My bivy setup uses either a Borah Side zipper ultralight bivy (7oz) or a Ti Goat Ptarmigan Bug Bivy (5.3oz).  I have used tarps ranging between 4.9 and 7 ounces, but have recently gone to a bigger (Sea2Summit Escapist M 6'6" x 8'6") 12.3 ounce tarp for more coverage.

I find that I really like sleeping on top of the bivy most of the time when the weather and the bugs allow and climb inside if I need to.  I often don't bother to pitch the tarp if the weather doesn't look threatening and just keep it handy.  If the rain should kick up during the night I pull the tarp over me and my gear.  Obviously the ability to do that often depends on when and where you are travelling, but I did it a lot especially biking and backpacking in the west and southwest.

I never did the math on the prices and do not remember what I paid for any of the individual setups, but the tent was cheap and I don't think any of the setups exceeded your range.  I may be wrong but I think they were generally well under the $1k max.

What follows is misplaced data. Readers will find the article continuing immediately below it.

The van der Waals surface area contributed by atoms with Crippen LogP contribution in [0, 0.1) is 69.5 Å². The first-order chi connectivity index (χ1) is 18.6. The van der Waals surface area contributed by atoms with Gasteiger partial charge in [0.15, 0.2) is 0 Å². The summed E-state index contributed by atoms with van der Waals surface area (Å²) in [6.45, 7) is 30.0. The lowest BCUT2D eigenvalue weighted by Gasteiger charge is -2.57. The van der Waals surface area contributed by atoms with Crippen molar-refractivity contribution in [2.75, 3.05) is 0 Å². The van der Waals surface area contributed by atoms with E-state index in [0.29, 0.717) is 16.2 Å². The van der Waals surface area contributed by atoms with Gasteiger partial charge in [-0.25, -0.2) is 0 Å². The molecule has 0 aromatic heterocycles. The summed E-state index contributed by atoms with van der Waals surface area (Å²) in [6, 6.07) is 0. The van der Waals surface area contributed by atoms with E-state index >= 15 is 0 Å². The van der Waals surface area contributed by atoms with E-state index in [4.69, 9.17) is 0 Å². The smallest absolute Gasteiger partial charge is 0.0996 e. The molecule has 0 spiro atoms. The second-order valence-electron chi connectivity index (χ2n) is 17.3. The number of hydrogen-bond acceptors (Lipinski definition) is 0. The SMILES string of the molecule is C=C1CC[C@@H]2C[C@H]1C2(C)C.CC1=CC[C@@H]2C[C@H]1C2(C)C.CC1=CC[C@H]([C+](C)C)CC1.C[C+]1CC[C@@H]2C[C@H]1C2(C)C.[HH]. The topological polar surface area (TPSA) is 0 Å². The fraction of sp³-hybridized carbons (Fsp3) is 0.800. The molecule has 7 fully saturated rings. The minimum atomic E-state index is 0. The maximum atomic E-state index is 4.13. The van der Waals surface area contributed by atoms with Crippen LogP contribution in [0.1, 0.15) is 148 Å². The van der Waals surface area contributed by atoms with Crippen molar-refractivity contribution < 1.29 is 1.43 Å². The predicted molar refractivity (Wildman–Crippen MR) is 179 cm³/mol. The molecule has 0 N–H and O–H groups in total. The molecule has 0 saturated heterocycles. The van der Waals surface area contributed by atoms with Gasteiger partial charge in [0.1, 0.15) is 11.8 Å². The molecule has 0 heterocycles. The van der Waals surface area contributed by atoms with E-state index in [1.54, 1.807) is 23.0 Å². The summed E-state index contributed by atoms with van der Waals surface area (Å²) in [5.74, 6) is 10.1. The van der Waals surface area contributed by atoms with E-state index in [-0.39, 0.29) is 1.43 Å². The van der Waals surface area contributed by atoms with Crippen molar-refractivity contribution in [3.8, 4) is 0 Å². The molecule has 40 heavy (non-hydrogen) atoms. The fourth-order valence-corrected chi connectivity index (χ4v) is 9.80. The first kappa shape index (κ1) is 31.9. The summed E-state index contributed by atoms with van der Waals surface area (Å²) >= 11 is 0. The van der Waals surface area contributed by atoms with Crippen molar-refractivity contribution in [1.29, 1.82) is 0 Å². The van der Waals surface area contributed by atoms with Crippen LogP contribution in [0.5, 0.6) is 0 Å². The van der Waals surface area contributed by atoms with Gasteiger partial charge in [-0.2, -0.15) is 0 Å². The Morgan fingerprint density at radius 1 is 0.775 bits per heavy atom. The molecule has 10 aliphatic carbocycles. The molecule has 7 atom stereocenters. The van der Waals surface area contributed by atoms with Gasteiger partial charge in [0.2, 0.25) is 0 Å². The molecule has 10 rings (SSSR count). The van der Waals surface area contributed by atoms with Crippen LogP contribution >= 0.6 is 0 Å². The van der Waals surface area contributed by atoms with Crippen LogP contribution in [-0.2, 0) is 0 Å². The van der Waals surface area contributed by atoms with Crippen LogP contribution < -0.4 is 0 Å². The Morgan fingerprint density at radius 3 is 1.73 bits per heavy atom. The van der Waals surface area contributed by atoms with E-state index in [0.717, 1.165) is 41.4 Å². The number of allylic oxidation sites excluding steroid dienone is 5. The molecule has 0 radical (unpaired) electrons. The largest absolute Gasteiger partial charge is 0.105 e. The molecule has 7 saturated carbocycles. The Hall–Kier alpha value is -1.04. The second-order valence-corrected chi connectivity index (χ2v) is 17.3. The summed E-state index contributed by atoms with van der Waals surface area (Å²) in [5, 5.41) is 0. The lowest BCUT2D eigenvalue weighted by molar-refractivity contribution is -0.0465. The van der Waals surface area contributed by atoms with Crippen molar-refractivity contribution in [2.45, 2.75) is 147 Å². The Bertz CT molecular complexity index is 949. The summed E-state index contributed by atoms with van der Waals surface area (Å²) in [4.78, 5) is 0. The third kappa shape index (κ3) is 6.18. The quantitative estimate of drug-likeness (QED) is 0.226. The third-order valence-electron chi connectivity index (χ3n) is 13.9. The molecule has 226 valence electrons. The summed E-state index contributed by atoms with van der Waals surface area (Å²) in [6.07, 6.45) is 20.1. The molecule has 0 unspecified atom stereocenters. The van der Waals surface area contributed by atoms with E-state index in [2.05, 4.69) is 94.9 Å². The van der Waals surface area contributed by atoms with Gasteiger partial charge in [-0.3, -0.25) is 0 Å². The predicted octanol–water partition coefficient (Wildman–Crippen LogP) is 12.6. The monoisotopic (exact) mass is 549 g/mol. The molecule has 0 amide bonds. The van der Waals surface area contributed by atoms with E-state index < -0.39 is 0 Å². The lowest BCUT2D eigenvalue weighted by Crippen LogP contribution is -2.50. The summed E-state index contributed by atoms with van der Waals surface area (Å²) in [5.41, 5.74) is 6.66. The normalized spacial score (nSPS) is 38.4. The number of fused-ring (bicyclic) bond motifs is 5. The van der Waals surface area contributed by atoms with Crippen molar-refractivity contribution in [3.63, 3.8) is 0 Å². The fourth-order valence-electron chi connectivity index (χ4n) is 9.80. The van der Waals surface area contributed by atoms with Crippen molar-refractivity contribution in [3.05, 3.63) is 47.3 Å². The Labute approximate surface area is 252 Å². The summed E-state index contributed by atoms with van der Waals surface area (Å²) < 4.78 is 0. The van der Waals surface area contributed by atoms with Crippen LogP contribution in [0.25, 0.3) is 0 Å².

Title: Re: How much does your sleeping gear weigh?
Post by: Pat Lamb on November 05, 2020, 08:38:38 am
I shared a tent on my TransAm -- about 5 pounds for the two of us -- and sleeping bag and Thermarest were between 3.5-4 pounds together.

Some of these implied questions border on "what size belt should I buy?" because the answers depend so heavily on who's asking it.  I found an old (but well-kept) 20 degree bag pretty chilly when it frosted.  Bundled up in tights, base layer, skull cap, and sleeping bag liner, I managed to get to sleep anyway.  Of course, I slept on top of the bag when it was 85 degrees at 11:00, and still sweated through the night.  If you have some gear, you might try what you have on an at-home campout some spring night to see how much of a bag you need in similar temperatures.